A 64Mb MRAM with clamped-reference and adequate-reference schemes
ABSTRACT A 64 Mb spin-transfer-torque MRAM in 65 nm CMOS is developed. A 47 mm2 die uses a 0.3584 Â¿m2 cell with a perpendicular-TMR device. To achieve read-disturb immunity for the reference cell, a clamped-reference scheme is adopted. An adequate-reference scheme is implemented to suppress read-margin degradation due to the resistance variation of reference cells.
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ABSTRACT: As one recently introduced non-volatile memory (NVM) device, domain-wall nanowire (or race-track) has shown potential for main memory storage but also computing capability. In this paper, the domain-wall nanowire is studied for a memory-based computing platform towards ultra-low-power big-data processing. One domain-wall nanowire based logic-in-memory architecture is proposed for big-data processing, where the domain-wall nanowire memory is deployed as main memory for data storage as well as XOR-logic for comparison and addition operations. The domain-wall nanowire based logic-in-memory circuits are evaluated by SPICE-level verifications. Further evaluated by applications of general-purpose SPEC2006 benchmark and also web-searching oriented Phoenix benchmark, the proposed computing platform can exhibit a significant power saving on both main memory and ALU under the similar performance when compared to CMOS based designs.ACM/IEEE International Symposium on Low Power Electronics and Design (ISLPED); 09/2013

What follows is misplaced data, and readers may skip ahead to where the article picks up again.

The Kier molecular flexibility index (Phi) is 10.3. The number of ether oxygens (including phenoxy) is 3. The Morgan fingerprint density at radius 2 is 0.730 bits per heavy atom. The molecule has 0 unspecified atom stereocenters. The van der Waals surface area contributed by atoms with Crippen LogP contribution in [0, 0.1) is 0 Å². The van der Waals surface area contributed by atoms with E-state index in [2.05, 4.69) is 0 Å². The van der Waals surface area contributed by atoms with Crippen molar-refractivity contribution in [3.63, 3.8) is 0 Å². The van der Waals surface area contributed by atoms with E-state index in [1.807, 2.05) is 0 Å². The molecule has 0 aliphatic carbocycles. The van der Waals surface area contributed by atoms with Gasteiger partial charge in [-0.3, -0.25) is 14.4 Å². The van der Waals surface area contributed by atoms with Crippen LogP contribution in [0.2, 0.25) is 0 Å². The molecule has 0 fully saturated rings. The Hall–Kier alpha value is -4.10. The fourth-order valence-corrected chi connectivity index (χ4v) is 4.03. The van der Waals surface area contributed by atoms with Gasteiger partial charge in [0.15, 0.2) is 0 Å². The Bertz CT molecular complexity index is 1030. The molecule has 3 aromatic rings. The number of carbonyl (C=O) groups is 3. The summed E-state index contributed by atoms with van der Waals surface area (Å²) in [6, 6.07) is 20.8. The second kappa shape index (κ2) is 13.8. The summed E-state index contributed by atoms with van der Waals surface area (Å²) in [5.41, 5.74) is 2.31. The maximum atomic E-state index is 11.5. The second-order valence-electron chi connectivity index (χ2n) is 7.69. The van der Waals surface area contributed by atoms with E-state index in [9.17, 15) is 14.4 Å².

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ABSTRACT: In this paper we analyze the possibility of creating a universal non-volatile memory in a near future. Unlike DRAM and flash memories a new universal memory should not require electric charge storing, but alternative principles of information storage. For the successful application a new universal memory must also exhibit low operating voltages, low power consumption, high operation speed, long retention time, high endurance, and a simple structure. Several alternative principles of information storage are reviewed. We discuss different memory technologies based on these principles, highlight the most promising candidates for future universal memory, make an overview of the current state-of-the-art of these technologies, and outline future trends and possible challenges by modeling the switching process.Microelectronics Reliability 08/2013; DOI:10.1016/j.microrel.2011.10.020 · 1.21 Impact Factor
- ACM/IEEE International Symposium on Low Power Electronics and Design (ISLPED); 08/2012